There’s nothing quite like setting sail on a beautiful fall day and enjoying the changing colors from the open water. But there are a few key things to keep in mind before you get in your boat this autumn. Here are some tips courtesy of Beth Leonard, director of technical services for BoatU.S.
Dress for the Weather
“In the fall, hypothermia can be a big hazard to boaters, especially if they get wet,” Leonard says. She advises dressing in layers, starting with a thin base layer, and avoiding things like jeans and cotton shirts, which do not dry as easily or retain heat as well as wool and synthetic materials. It’s also a good idea to bring along a separate bag of heavier clothing in case bad weather hits.
It’s vital to prepare a float plan and leave it with a friend or family member before you hit the water. “Float plans, like flight plans for planes, provide a record of where you intend to go and when you intend to return,” Leonard explains. “They ensure that someone will realize and begin a search immediately if you are overdue, but they also narrow the potential search area and increase the chances of locating you in a timely fashion.” Not sure how to prepare one? Here’s a handy float plan template.
Do a Systems Check
Leonard advises checking all boat systems before your voyage—especially during the fall, when there are fewer boaters on the water to help if you run into trouble.
On inboard boats, check all fluid levels and have a look at the bilge to make sure water isn’t getting in. It’s also worth checking the engine belts and making sure that water is coming out of the exhaust and the batteries are charging when you start the engine.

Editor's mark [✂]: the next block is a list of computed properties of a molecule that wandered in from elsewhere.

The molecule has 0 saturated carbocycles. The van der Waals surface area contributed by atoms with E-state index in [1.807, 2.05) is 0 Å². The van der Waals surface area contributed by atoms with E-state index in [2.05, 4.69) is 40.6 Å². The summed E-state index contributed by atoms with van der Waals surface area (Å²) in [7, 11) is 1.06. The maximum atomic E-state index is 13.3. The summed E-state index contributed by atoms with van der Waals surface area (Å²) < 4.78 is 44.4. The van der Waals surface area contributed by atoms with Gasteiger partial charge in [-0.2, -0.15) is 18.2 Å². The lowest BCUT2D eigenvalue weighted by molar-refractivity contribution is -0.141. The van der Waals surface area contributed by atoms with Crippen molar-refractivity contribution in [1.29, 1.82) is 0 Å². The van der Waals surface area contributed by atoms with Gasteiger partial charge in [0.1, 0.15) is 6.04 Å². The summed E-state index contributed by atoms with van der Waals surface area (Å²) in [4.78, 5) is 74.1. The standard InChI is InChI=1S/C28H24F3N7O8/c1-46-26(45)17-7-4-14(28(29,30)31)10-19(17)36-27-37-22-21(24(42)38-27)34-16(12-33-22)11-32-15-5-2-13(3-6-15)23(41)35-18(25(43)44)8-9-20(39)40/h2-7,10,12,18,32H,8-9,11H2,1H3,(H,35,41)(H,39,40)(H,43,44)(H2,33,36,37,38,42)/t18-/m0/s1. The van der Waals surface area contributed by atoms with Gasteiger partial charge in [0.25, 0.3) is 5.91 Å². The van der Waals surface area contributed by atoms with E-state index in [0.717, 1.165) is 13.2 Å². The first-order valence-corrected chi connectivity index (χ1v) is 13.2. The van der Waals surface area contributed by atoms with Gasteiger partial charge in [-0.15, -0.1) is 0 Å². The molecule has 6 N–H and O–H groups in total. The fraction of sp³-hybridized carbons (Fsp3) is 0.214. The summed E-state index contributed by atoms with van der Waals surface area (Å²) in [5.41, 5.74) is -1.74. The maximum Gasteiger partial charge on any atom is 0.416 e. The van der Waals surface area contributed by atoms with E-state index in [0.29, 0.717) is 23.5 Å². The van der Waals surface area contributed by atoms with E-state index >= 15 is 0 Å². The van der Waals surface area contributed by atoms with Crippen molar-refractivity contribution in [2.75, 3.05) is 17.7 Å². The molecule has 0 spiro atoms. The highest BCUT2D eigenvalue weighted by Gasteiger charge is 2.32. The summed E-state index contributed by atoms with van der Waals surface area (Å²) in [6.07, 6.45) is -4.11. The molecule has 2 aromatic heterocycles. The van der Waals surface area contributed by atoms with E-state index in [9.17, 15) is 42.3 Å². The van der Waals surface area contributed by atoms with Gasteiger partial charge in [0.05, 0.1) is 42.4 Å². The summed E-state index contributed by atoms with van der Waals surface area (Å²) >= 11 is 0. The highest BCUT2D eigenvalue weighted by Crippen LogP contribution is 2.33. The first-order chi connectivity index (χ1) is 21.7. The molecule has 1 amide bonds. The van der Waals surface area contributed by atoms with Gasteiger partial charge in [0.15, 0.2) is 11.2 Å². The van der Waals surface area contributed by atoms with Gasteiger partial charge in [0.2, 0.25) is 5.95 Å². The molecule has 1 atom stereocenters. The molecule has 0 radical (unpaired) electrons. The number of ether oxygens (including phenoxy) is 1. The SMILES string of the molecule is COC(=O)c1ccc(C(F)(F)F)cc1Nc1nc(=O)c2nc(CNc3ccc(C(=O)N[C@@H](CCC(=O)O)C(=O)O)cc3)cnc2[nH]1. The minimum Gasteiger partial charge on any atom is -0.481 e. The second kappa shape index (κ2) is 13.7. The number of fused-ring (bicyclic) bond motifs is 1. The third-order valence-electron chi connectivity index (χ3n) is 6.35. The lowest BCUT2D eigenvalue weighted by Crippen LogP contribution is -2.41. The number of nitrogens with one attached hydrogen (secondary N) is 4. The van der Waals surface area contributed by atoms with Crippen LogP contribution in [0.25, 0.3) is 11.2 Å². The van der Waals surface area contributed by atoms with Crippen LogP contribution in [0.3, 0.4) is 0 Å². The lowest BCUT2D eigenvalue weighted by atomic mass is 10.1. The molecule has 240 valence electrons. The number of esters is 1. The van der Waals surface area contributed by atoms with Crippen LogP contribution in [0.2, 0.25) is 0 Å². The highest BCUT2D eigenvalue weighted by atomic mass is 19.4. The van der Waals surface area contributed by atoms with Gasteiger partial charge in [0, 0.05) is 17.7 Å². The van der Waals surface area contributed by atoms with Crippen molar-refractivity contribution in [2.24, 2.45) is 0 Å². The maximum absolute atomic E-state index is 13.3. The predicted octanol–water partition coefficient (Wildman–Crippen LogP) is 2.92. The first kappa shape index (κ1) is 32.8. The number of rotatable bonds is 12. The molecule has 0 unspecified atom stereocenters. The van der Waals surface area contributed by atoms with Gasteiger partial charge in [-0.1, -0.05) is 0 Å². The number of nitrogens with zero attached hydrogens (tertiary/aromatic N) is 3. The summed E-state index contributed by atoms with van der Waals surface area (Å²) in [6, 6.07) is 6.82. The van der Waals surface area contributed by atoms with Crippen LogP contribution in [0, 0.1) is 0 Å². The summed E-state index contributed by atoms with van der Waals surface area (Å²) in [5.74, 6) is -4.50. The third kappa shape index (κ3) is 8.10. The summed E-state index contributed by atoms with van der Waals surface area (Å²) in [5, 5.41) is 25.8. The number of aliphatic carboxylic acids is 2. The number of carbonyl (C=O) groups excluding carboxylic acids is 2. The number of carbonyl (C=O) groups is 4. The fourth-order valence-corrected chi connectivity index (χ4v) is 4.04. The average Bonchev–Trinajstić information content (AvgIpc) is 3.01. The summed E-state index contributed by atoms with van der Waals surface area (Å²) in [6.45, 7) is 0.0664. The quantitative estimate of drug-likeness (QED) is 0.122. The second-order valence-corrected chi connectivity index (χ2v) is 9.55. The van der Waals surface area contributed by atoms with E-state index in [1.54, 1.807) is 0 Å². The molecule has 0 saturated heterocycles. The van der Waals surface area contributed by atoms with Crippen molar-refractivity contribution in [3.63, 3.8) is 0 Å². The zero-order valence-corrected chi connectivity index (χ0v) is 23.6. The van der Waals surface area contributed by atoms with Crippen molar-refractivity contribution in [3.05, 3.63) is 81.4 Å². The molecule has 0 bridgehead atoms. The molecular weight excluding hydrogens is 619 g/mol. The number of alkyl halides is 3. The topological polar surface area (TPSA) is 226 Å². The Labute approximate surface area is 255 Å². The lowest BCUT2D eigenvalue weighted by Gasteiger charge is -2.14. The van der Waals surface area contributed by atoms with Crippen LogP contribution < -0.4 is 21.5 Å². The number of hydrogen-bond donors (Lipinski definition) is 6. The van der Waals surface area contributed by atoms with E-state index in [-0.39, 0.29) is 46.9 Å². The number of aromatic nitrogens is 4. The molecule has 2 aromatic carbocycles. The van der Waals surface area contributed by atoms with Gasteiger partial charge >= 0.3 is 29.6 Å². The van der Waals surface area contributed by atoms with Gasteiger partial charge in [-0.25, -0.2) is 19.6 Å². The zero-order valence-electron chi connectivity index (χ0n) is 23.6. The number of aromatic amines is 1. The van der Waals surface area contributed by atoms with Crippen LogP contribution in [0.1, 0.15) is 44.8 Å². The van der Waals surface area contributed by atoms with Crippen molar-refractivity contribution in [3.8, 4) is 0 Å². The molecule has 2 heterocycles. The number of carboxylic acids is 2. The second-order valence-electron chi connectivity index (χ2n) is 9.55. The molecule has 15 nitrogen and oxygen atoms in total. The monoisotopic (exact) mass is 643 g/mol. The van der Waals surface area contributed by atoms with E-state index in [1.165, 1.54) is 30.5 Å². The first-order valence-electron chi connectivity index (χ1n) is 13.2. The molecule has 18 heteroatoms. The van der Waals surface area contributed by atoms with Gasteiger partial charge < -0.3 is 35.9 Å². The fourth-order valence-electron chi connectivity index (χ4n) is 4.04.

On trailerable boats, be sure to check the steering before the boat leaves the ramp. Check the fuel before you get on the water and check the drain plug once you’ve launched. Also make sure the engine is running properly and allowing water to pass through.
Be sure your navigation lights are working properly if you’ll be out after dark, and carry a handheld radio with digital selective calling (DSC) so you can send a distress signal to the Coast Guard if you run into trouble.
If you’re going more than 20 miles offshore, bring a personal locator beacon (PLB) or an emergency position-indicating radio beacon (EPIRB). Either of those will allow you to be located by satellite in the event of an emergency.
Finally, make sure you have the right type and size of life jackets for everyone aboard. Once you’ve checked off all the boxes, you’re ready to set sail. Bon voyage!
Taking proper steps before heading out on the water also means selecting the right kind of boat insurance for your needs. Find out how GEICO can help meet your needs, no matter what kind of boat you own.
Read More: 8 High-Tech Tools to Help Protect Your Boat